Tongass triumph! Protection for the world’s largest old growth temperate forest
In a highly significant victory for old growth forest, on 25th January the Biden administration reinstated roadless legislation to the Tongass Forest of South Eastern Alaska.
Just over 3.7 million hectares, the world’s largest intact temperate forest, was accorded strict protection along with its massive carbon stocks and rich array of wildlife.
This great achievement by a coalition of First Nation peoples, recreational and fishing interests, working with dedicated conservationists [to whom Wild Europe is honoured to have added its support] sends a clear and timely signal to decision takers in Europe: protection of forest from the EU Biodiversity & Forest Strategies must be equally strict and on the largest scale possible – translating into non extraction and non intervention.
The implications of this decision
Pushing back against the forestry and mineral lobbies, this decision reinstates the 2001 Roadless Rule – lending valuable affirmation to similar legislative initiatives emerging in Greece and other countries: underlining the role of roadlessness as a key instrument of protection in the fight against climate change and biodiversity loss.
It responds to the wishes of the Tlingit, Haida, and Tsimshian peoples, together with more than 110,000 representations from members of the general public and organisations – over 95% of which favoured roadlessness. Road building, reconstruction and timber extraction are prohibited (the latter with limited exceptions for local use).
Echoing with a key emergent theme from COP15 in Montreal, this strength of protection in turn places emphasis on the crucial value of preserving ecological integrity. As such it is an important step in countering the vagueness of pledges to halt ‘deforestation’ – compromised by an FAO headline definition that can effectively permit a 90% clear cut without triggering this term, so long as there is intent to replant and not change land use.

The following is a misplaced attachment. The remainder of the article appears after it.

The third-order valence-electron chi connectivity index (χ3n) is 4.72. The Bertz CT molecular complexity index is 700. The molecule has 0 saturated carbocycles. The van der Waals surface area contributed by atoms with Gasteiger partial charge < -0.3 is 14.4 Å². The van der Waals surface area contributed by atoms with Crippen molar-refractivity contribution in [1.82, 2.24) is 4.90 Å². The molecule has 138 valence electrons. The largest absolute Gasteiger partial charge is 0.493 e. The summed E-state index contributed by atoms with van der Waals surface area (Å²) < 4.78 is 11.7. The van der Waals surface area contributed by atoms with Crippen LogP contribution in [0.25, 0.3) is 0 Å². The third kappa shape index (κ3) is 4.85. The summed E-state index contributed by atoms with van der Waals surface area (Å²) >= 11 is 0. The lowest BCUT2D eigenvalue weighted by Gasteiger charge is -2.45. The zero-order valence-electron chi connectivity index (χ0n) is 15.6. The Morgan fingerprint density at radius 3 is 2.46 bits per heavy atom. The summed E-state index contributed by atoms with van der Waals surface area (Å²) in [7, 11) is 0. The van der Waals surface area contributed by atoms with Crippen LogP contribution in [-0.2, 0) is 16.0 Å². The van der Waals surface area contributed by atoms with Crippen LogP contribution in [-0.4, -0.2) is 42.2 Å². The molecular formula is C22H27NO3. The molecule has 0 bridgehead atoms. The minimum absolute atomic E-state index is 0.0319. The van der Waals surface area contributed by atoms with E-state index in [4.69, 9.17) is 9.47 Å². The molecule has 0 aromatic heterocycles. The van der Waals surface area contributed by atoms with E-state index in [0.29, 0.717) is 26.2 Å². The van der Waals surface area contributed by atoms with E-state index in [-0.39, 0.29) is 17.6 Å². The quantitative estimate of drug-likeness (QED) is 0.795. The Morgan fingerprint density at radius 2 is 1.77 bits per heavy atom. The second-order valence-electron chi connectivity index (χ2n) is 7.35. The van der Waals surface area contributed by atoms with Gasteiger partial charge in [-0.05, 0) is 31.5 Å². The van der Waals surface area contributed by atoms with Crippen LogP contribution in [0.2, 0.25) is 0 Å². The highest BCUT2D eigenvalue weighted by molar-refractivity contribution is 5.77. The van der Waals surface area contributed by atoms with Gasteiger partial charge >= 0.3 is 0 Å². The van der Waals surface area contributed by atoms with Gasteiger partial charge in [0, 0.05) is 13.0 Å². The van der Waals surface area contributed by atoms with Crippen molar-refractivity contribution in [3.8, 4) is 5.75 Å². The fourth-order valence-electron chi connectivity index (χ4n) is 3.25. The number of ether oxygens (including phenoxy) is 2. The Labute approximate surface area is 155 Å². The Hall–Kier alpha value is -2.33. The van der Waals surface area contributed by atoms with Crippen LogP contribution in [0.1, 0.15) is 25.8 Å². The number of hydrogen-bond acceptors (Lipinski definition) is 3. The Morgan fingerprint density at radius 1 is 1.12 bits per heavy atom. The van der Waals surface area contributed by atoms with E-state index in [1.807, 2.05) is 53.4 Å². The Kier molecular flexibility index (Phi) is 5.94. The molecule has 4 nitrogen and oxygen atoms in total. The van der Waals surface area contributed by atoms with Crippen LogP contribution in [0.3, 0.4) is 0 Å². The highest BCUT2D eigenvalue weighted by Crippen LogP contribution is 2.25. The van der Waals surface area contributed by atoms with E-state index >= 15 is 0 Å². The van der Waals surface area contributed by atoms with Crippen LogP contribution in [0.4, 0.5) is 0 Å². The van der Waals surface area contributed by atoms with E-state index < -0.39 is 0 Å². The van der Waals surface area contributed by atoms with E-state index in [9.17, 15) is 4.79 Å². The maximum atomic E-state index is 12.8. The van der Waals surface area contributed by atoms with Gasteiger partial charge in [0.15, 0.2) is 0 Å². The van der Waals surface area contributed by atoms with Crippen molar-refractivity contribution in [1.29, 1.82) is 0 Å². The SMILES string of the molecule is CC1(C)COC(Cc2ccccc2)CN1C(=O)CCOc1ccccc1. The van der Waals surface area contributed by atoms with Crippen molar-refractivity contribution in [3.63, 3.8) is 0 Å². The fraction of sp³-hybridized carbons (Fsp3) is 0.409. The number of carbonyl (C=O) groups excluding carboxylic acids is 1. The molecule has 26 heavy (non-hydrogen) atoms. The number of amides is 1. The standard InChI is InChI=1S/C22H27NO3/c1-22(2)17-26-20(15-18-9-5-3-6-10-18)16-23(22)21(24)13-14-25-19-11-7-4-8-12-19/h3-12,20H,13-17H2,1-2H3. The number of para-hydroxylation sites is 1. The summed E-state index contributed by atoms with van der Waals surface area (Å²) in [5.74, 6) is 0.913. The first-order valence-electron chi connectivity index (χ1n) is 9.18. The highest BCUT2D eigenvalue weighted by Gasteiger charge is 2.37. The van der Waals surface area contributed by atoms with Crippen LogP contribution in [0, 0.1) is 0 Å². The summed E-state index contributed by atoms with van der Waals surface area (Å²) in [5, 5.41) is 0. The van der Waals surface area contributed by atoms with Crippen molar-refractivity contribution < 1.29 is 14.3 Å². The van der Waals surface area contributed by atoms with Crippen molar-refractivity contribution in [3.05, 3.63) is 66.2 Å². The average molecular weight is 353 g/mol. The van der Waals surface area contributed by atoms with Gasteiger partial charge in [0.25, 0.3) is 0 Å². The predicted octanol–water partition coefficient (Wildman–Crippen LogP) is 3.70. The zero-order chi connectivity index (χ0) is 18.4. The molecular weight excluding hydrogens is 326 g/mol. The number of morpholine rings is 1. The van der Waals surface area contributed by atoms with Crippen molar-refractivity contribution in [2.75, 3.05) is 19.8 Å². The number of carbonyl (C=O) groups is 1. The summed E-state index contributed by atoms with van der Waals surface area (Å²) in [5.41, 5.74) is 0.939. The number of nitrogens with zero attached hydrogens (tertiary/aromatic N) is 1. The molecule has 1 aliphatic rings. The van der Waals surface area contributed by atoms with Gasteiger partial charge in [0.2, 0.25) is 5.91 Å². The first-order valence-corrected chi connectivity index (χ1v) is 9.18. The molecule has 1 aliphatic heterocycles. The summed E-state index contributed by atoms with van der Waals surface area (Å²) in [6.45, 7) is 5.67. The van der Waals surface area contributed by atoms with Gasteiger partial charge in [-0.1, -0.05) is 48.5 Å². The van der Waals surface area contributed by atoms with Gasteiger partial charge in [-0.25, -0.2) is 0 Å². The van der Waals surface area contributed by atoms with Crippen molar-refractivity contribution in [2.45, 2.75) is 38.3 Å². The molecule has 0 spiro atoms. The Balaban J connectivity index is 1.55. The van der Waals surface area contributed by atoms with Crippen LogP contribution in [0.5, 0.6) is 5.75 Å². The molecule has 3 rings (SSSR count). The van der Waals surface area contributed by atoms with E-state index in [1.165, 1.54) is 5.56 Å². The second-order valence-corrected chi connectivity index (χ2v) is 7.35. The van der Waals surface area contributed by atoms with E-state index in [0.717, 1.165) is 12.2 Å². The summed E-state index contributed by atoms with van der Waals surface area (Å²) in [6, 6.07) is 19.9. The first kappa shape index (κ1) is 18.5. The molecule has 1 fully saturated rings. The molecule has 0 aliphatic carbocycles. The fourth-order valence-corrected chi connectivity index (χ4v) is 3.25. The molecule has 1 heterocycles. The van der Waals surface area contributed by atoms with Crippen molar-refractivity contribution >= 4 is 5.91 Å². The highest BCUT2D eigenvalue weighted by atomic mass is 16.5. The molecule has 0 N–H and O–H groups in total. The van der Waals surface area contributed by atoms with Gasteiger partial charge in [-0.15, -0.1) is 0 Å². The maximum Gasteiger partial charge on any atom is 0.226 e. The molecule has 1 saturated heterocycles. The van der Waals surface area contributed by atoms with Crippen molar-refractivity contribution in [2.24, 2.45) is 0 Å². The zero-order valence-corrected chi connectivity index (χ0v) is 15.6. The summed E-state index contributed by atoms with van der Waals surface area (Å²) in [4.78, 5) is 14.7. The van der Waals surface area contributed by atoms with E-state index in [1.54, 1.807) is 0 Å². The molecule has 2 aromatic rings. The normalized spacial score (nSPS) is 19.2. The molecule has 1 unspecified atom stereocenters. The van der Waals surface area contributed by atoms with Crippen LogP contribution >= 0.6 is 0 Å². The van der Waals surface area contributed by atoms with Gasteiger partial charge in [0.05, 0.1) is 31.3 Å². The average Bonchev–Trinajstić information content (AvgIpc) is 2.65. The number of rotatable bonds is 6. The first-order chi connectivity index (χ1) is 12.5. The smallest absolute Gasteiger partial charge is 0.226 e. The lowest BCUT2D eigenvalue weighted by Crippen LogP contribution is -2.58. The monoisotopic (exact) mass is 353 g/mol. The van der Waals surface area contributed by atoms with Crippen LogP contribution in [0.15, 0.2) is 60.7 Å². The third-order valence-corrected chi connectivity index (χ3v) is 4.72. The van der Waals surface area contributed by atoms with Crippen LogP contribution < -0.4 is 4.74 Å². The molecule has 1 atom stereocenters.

There are strong economic motivations, too, entwined with environmental protection, from the Tongass decision. A thriving 1 million strong nature tourism and recreation sector sees its future secured by the Biden ruling, as do prosperous fishing ventures: Tongass is home to all five species of Pacific salmon whose water purity is now secured for some 27,000 klm of lakes, rivers and creeks.
Catalyst for Europe – a 15% target
The ultimate message from this Tongass victory is one of vision.
As we near determination of the EU Biodiversity and Forest Strategies, the need to reach beyond the 3 – 4% of remaining old growth forest/primary forest in Europe has never been clearer.
For proper ecological functioning, sustainable protection, consolidation and connectivity, strict protection of at least 15% of our forests is needed. A pittance that still leaves 85% for managed logging, representing no threat to the industry, but a great step forward towards addressing the twin crises of climate change and species extinction.
This represents just 6% of Europe’s terrestrial area (15% of the 40% forest cover) – and we are expecting much poorer Brazil to protect its Amazon forest, covering over 20%.